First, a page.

Customers also like to feel that they ‘know’ their brands – where you came from and what makes you tick. Talking about the reason your company came into existence can be advantageous: customers start seeing more than just your product or service, they start understanding your motivation and values. If done right, it can foster an emotional bond with customers who share similar values and best-case scenario – you have grown some loyal brand advocates giving you that precious positive word of mouth.

Overall, if customers get the most out of your offering as well as understand and value the story behind it, they will be more reluctant to leave.

Examples:

Oatly (B2C)

Onboarding & Customer Education Programs Example Oatly (B2C)

Oatly is a vegan food brand producing alternatives to dairy products from oats. They do a great job at informing customers about their products, ingredients used as well as pros and cons on their website and the product itself. They make sure customers know everything they need to know about oat milk. Their product descriptions are honest and authentic conveying a positive brand image. Reading the information, it becomes clear that Oatly is genuinely interested in their customers’ well-being.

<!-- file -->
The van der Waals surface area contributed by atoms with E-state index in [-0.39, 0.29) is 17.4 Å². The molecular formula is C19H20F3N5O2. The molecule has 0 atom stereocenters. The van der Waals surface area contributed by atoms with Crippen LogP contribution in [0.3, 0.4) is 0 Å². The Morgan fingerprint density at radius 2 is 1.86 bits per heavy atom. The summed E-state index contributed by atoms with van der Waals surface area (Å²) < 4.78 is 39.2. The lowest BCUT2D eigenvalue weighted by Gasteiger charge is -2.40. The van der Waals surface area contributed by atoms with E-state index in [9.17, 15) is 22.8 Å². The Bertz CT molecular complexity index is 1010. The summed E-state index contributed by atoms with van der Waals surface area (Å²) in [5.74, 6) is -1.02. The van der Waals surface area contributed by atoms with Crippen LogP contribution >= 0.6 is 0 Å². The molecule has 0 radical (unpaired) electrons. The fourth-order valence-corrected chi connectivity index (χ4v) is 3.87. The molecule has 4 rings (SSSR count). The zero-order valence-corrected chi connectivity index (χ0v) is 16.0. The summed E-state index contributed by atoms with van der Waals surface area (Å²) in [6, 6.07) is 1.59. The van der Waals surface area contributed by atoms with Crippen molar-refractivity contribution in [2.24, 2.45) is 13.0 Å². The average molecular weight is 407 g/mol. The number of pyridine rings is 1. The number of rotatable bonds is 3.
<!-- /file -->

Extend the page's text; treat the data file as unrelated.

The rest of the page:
Apple (B2C)

Onboarding & Customer Education Programs Example Apple (B2C)

Apple – the American technology company – educates their customers about the usage of the iPhone. Via the pre-installed “tips app” customers can get to know the latest features and many useful tricks to get the most out of their iPhone experience.

Salesforce (B2B)

Onboarding & Customer Education Programs Example Salesforce (B2B)

Salesforce – the American cloud-based software company – created the “trailhead” which is a fun and engaging online training platform to learn more about Salesforce, its features and how to use and manage it. They also added some gamification elements so that users can earn badges whenever they complete a level.

Your Super Food

Onboarding & Customer Education Programs Example Your Super Food